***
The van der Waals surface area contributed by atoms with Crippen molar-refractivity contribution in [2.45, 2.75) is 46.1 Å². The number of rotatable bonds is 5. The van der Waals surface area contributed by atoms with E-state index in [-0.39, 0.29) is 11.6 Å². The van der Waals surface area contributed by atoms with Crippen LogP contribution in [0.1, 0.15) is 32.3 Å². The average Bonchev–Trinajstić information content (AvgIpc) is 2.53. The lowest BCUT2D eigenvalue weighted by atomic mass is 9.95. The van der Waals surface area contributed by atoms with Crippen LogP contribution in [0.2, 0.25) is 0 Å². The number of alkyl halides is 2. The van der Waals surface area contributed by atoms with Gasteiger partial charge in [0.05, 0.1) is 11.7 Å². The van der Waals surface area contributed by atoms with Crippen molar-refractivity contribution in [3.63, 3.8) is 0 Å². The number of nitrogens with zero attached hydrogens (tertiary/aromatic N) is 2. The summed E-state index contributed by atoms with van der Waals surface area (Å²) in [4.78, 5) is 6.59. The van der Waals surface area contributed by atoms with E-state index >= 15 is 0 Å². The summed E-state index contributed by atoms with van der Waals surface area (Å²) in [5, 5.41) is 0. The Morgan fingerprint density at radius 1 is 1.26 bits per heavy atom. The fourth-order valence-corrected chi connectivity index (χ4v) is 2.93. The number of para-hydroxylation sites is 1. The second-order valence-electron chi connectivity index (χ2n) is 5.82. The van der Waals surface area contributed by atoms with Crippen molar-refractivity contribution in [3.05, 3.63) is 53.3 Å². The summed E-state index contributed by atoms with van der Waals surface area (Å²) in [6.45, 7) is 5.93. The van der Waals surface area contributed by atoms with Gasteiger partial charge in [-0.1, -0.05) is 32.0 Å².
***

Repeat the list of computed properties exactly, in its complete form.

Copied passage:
The van der Waals surface area contributed by atoms with Crippen molar-refractivity contribution in [2.45, 2.75) is 46.1 Å². The number of rotatable bonds is 5. The van der Waals surface area contributed by atoms with E-state index in [-0.39, 0.29) is 11.6 Å². The van der Waals surface area contributed by atoms with Crippen LogP contribution in [0.1, 0.15) is 32.3 Å². The average Bonchev–Trinajstić information content (AvgIpc) is 2.53. The lowest BCUT2D eigenvalue weighted by atomic mass is 9.95. The van der Waals surface area contributed by atoms with Crippen LogP contribution in [0.2, 0.25) is 0 Å². The number of alkyl halides is 2. The van der Waals surface area contributed by atoms with Gasteiger partial charge in [0.05, 0.1) is 11.7 Å². The van der Waals surface area contributed by atoms with Crippen molar-refractivity contribution in [3.63, 3.8) is 0 Å². The number of nitrogens with zero attached hydrogens (tertiary/aromatic N) is 2. The summed E-state index contributed by atoms with van der Waals surface area (Å²) in [4.78, 5) is 6.59. The van der Waals surface area contributed by atoms with E-state index >= 15 is 0 Å². The summed E-state index contributed by atoms with van der Waals surface area (Å²) in [5, 5.41) is 0. The Morgan fingerprint density at radius 1 is 1.26 bits per heavy atom. The fourth-order valence-corrected chi connectivity index (χ4v) is 2.93. The number of para-hydroxylation sites is 1. The second-order valence-electron chi connectivity index (χ2n) is 5.82. The van der Waals surface area contributed by atoms with Crippen molar-refractivity contribution in [3.05, 3.63) is 53.3 Å². The summed E-state index contributed by atoms with van der Waals surface area (Å²) in [6.45, 7) is 5.93. The van der Waals surface area contributed by atoms with Gasteiger partial charge in [-0.1, -0.05) is 32.0 Å².